Slant boards have a variety of uses, for students who have difficulty with attention and focus they are a great tool to use when reading! The angle of the board will bring the book closer to eye level minimizing distractions and increasing focus. Pro tip: Learn more about the different uses of slant boards in our previous post: More Than Just A Slant Board!
Adaptations forFine Motor Difficulties
Wikki Stix are wax colored strings that are often used for craft projects. However, these moldable, slightly sticky strings are a great option for creating removable ‘page lifts’. Simply shape the Wikki Stix into a small spiral or mound and place one on each page of a book. This will separate the pages of the book making it easier for students with fine motor limitations to turn the pages of the book.
Adaptations forEmerging Readers
Step by Steps (available as Little or Big) are often used as communication devices. However, they can be a handy tool for learners with limited or emerging literacy skills. To use, record as you read aloud the pages of the book. When the user is ready to ‘read’, they would hit the switch to hear the recording of the book. To make this more interactive and to better imitate the act of flipping through the pages of a book, use the sequential feature to record page by page. With this the ‘reader’ would hit the switch to hear what is on the next ‘page’.
Just like reading a book, writing also requires many skills; these skills include the fine motor ability to effectively hold a writing utensil, the visual perceptual ability to coordinate visual input with motor output, and the sensory ability to accurately grade force. Difficulties in any of these areas can adversely effect handwriting legibility, speed, and endurance for writing tasks. The good news is that there are many accommodations and modifications that could be used to help with these difficulties.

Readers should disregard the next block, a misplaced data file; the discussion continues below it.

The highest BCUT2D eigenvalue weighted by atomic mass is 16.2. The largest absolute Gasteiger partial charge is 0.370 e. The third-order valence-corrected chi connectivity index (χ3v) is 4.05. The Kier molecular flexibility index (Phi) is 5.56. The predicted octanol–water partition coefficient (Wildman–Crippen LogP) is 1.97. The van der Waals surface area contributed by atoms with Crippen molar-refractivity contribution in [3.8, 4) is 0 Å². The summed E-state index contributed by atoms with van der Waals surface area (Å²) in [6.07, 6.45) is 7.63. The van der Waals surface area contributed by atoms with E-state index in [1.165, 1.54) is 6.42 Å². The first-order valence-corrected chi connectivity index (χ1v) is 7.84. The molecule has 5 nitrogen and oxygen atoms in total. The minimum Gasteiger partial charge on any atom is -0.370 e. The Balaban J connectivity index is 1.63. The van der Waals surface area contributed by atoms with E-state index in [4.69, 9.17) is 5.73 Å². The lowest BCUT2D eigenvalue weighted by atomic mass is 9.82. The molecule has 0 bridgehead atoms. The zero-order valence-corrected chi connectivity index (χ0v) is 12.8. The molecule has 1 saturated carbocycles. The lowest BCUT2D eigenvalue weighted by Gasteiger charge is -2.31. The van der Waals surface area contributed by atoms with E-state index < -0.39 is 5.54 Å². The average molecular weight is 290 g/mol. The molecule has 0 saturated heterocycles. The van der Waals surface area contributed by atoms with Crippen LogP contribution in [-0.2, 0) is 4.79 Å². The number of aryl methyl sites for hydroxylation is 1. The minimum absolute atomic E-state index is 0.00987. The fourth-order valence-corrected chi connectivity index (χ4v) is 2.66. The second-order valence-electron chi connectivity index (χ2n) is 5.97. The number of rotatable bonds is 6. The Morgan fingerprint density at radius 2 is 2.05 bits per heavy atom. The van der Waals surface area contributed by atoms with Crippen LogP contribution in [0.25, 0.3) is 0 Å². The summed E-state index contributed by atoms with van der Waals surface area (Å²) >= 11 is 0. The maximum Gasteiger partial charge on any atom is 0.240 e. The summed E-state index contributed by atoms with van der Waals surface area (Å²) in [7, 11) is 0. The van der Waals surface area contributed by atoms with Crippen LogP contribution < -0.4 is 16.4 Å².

Adaptations for DecreasedHandwriting Legibility
Handwriting legibility is often influenced by writing with poor sizing, difficulty orienting letters to the writing line, or letter spacing issues. Check out some of the options available to address these areas.
LegiLiners: LegiLiners are a rolling ink stamp that can be used to create a writing line on paper with open spaces. A writing line can be a game changer for students who have difficulty writing with the appropriate size. LegiLiners are available in a variety of styles and even have some great options to help out in math class!
Highlighter Paper: Highlighter paper features highlighting in the lower writing area (available is yellow or blue). This highlighting helps indicate where letters should be placed. Another feature of highlighter paper is that the solid lines have been separated to assist the student with locating the writing area.
Raised Line Paper: Raised line paper is a unique paper that features a subtle raised line to indicate the top and bottom writing line. These gentle cues can be a great reminder for students who write outside of the writing area.